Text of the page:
Following a period of record inflation, Social Security’s latest cost of living adjustment (COLA) means retirees will see the biggest bump to their benefits checks in 40 years. While this move will provide much-needed relief to struggling retirees — as the price of everything from groceries to gasoline skyrockets — it doesn’t necessarily spell good things for the future of Social Security, which has a projected depletion date of 2035 for its trust fund.
Americans are running out of longstanding “safety nets” — without infrastructure like pensions or Social Security, the impetus falls onto the individual to take on more responsibility, now more than ever, for their own retirement security. Yet 2020 data from the Employee Benefit Research Institute found an average retirement savings deficit of $3.68 trillion within U.S. households ages 35-64, meaning countless people are facing an underfunded retirement.
In today’s economic environment, it’s difficult to convince the average person to commit part of their paycheck toward a retirement fund when facing pressing near-term financial challenges. Financial well-being took a hit in 2022, with people facing increased costs of living despite trailing wage growth — Allianz Life research found that 54% of Americans had to stop or reduce retirement contributions as a result.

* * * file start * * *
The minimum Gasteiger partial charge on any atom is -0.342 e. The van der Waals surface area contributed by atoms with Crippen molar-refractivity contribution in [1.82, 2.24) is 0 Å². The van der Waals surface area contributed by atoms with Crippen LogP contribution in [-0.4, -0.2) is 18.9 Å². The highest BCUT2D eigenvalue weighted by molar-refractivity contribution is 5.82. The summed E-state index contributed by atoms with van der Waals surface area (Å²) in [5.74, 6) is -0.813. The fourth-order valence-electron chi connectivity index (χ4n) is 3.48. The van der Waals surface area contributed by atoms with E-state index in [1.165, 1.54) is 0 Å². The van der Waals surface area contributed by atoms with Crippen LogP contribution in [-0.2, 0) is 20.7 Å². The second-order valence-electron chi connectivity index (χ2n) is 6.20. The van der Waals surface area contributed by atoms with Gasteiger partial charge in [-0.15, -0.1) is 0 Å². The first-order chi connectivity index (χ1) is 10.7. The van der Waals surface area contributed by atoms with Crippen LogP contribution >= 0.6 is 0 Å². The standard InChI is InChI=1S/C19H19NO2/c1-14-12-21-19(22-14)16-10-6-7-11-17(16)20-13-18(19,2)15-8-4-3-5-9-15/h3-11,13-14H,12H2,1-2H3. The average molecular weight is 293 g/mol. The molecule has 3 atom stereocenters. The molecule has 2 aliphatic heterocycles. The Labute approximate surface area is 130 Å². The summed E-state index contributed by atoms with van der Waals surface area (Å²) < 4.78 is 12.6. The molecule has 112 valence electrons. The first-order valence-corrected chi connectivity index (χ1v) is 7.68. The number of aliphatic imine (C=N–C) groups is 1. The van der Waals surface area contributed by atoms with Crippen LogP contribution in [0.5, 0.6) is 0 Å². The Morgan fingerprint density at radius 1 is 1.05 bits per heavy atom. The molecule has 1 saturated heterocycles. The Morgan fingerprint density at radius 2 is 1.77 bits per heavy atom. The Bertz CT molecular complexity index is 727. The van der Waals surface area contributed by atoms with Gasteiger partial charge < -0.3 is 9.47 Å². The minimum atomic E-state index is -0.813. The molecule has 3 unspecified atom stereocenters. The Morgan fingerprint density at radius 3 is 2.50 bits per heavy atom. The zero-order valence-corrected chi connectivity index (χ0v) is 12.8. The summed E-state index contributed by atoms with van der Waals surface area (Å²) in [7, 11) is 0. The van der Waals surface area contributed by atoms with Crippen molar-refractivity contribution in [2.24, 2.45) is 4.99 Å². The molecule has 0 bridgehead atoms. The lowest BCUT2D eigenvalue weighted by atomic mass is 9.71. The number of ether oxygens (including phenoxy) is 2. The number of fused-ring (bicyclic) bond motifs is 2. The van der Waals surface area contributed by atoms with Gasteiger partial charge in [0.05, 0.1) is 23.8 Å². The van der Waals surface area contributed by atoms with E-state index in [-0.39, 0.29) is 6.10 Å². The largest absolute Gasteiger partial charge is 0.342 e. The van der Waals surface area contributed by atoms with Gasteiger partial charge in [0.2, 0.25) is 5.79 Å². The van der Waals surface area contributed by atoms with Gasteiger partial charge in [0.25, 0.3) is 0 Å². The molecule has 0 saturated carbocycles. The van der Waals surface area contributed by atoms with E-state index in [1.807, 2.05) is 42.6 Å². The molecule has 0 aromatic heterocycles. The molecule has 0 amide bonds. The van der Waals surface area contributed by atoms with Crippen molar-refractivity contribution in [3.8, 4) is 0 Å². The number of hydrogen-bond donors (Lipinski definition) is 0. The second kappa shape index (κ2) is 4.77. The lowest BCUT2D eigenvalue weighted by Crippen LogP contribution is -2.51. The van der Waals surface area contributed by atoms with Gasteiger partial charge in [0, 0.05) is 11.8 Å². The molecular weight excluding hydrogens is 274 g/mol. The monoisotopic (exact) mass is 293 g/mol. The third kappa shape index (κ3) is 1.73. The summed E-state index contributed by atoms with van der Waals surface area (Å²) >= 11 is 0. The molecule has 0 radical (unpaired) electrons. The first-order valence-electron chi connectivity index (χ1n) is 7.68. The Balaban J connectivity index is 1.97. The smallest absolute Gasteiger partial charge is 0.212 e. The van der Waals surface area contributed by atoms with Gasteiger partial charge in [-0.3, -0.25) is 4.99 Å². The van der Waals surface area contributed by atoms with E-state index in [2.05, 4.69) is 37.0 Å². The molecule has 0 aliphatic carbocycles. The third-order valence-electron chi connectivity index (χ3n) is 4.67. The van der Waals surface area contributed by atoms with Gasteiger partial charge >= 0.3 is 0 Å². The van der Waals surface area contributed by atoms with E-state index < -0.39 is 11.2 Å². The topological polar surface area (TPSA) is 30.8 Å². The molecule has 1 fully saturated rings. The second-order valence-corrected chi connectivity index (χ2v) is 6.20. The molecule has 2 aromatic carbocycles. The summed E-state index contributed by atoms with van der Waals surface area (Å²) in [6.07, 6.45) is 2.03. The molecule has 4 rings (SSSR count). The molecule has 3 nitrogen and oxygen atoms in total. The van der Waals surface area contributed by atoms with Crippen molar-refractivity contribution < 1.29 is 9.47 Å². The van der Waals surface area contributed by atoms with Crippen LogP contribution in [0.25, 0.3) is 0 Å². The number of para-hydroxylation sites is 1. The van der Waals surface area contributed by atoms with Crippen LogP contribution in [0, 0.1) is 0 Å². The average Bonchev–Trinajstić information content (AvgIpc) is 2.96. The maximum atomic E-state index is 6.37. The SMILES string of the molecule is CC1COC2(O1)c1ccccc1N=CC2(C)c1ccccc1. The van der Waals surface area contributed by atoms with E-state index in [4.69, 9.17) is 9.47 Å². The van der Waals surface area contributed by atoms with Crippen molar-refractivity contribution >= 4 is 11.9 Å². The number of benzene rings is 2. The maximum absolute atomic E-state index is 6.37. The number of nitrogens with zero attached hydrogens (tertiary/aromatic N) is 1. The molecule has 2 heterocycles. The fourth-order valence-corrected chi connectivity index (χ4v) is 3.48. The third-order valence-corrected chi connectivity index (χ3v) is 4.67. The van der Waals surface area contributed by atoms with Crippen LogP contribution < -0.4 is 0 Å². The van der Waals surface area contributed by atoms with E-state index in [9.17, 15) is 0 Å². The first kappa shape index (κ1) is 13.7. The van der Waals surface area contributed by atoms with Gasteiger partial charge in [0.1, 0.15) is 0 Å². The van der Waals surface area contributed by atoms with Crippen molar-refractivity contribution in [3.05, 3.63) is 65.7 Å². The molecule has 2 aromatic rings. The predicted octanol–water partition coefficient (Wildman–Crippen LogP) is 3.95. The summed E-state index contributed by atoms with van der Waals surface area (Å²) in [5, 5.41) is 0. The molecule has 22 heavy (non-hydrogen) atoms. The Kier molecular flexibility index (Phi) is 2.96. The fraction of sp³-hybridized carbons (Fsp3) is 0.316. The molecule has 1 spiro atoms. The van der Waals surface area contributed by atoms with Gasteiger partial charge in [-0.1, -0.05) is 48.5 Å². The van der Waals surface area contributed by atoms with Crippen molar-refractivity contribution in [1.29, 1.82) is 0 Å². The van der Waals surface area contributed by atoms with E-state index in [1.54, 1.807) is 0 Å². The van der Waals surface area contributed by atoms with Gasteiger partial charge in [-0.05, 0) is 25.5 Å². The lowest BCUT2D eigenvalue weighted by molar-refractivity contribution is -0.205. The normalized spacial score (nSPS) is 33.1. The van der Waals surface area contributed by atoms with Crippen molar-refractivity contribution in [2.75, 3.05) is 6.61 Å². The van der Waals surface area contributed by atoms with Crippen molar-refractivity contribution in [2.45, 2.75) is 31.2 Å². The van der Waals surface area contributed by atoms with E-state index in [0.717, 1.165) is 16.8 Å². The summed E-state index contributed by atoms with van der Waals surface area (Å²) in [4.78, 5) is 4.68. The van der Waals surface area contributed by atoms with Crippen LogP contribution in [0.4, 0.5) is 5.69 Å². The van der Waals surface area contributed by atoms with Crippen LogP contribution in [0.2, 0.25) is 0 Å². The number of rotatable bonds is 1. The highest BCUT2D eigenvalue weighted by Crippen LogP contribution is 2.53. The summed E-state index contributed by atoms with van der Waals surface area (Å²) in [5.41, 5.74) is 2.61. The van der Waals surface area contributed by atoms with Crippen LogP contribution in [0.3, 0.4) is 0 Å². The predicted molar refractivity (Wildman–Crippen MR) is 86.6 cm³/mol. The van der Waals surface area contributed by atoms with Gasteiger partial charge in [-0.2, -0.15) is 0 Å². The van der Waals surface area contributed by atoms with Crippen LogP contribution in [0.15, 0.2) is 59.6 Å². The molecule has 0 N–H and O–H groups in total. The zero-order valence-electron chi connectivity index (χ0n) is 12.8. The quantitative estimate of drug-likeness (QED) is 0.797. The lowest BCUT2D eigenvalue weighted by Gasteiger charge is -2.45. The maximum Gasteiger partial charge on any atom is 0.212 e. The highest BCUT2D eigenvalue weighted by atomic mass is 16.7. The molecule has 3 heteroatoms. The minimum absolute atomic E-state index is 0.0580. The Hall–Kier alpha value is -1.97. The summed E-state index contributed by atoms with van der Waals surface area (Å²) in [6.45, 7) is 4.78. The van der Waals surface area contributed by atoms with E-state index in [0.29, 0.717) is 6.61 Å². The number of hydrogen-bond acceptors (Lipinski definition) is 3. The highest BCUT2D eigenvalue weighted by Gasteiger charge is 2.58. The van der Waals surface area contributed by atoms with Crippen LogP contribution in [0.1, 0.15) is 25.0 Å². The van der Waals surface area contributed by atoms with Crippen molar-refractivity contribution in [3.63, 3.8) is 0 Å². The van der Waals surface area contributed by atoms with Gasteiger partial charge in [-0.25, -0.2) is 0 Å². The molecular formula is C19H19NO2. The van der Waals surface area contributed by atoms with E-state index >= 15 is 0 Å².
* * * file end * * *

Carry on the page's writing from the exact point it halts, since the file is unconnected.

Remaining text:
In addition to financial barriers, employees need better education on what they realistically have to save to live at the same standard they currently do while in retirement. For example, you might think contributing the typical 7% of your salary is enough — yet more recent guidance says at least 10% to 15% is needed for a financially sound retirement.
Moreover, despite the fact that a 401(k) is considered a baseline benefit, 32% of private sector workers don’t have access to one, according to 2021 data from the U.S. Bureau of Labor Statistics. This creates an even bigger educational barrier for individuals who have to independently navigate saving for their future.
Cannot take funds for granted
Against this backdrop and the very real possibility Social Security will not last forever, two things become clear: the retirement industry needs better regulation in place to help set employers and people up for success, and employers have an increasingly essential role to play by providing education and access to retirement savings mechanisms.
Critical legislation making its way through Washington right now — including the SECURE Act 2.0 and the EARN Act—aims to address some of the blockers standing in the way of saving for retirement, for both businesses and employees. One of the most promising elements is a provision that would require employers to automatically enroll employees into their company retirement plan, rather than making them sign up manually — which can be a complex and easy-to-ignore process during onboarding, particularly for younger employees.
Additionally, many states are adopting mandates which require businesses to offer retirement solutions when they employ a certain number of individuals. These programs are heavily subsidized by the state and also suggest more tax incentives for employers to afford the cost of retirement plans.